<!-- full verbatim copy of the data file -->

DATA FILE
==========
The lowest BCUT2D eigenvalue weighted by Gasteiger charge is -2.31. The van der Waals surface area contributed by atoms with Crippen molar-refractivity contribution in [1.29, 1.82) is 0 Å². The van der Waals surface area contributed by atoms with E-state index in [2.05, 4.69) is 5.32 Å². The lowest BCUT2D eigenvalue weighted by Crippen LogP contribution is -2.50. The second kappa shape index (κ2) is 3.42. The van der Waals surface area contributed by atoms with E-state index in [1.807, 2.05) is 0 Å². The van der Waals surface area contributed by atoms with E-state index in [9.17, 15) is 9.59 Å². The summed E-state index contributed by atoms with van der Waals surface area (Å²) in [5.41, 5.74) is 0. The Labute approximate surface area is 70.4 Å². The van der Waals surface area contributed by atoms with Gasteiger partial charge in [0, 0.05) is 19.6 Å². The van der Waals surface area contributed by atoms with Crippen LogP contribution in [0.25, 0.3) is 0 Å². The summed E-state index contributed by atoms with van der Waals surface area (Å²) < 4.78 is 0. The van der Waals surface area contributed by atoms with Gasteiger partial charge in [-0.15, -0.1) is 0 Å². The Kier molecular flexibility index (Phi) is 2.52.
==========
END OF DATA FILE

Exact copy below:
The lowest BCUT2D eigenvalue weighted by Gasteiger charge is -2.31. The van der Waals surface area contributed by atoms with Crippen molar-refractivity contribution in [1.29, 1.82) is 0 Å². The van der Waals surface area contributed by atoms with E-state index in [2.05, 4.69) is 5.32 Å². The lowest BCUT2D eigenvalue weighted by Crippen LogP contribution is -2.50. The second kappa shape index (κ2) is 3.42. The van der Waals surface area contributed by atoms with E-state index in [1.807, 2.05) is 0 Å². The van der Waals surface area contributed by atoms with E-state index in [9.17, 15) is 9.59 Å². The summed E-state index contributed by atoms with van der Waals surface area (Å²) in [5.41, 5.74) is 0. The Labute approximate surface area is 70.4 Å². The van der Waals surface area contributed by atoms with Gasteiger partial charge in [0, 0.05) is 19.6 Å². The van der Waals surface area contributed by atoms with Crippen LogP contribution in [0.25, 0.3) is 0 Å². The summed E-state index contributed by atoms with van der Waals surface area (Å²) < 4.78 is 0. The van der Waals surface area contributed by atoms with Gasteiger partial charge in [-0.15, -0.1) is 0 Å². The Kier molecular flexibility index (Phi) is 2.52.